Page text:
Zensei: Embedded, Multi-electrode Bioimpedance Sensing for Implicit, Ubiquitous User Recognition
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New interactions and connectivity protocols are increasingly expanding into shared objects and environments, such as furniture, vehicles, lighting, and entertainment systems. For transparent personalization in such contexts, we see an opportunity for embedded recognition, to complement traditional, explicit authentication.
We introduce Zensei, an implicit sensing system that leverages bio-sensing, signal processing and machine learning to classify uninstrumented users by their body’s electrical properties. Zensei could allow many objects to recognize users. E.g., phones that unlock when held, cars that automatically adjust mirrors and seats, or power tools that restore user setting.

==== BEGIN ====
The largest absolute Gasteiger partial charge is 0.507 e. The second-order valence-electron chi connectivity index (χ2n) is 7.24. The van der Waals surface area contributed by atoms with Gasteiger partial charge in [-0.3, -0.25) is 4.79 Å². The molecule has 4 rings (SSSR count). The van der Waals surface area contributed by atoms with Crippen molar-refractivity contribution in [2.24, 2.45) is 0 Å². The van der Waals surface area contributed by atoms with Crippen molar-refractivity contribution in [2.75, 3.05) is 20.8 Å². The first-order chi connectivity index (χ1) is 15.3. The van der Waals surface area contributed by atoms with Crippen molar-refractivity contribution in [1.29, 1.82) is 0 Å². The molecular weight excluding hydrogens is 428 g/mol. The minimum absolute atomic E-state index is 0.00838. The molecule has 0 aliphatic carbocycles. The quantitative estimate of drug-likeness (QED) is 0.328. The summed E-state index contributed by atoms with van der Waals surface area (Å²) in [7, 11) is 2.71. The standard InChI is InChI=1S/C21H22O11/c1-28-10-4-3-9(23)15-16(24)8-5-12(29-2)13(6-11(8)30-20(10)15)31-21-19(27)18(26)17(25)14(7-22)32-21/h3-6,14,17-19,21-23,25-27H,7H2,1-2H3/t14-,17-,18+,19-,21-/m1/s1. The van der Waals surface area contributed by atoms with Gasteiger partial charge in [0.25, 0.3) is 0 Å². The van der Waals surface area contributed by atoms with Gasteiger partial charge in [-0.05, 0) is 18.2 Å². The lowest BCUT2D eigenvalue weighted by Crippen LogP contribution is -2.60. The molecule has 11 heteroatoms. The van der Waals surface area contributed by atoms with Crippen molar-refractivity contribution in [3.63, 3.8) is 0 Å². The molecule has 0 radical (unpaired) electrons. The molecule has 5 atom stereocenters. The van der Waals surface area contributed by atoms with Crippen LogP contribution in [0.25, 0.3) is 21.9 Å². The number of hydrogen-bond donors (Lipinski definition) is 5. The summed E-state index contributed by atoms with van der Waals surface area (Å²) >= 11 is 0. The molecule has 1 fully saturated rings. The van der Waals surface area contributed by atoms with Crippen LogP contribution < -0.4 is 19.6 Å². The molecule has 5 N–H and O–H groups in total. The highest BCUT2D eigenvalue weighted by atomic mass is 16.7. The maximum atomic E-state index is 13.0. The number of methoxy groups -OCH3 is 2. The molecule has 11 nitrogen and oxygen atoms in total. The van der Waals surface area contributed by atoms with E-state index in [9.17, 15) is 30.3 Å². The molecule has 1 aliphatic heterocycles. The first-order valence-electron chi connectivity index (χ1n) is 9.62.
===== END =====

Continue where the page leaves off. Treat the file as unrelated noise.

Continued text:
We introduce wide-spectrum bioimpedance hardware that measures both amplitude and phase. It extends previous approaches through multi-electrode sensing and high-speed wireless data collection for embedded devices. We implement the sensing in devices and furniture, where unique electrode configurations generate characteristic profiles based on user’s unique electrical properties. Finally, we discuss results from a comprehensive, longitudinal 22-day data collection experiment with 46 subjects. Our analysis shows promising classification accuracy and low false acceptance rate.
This project was completed at MIT Media Lab in collaboration with Takram London and Google ATAP.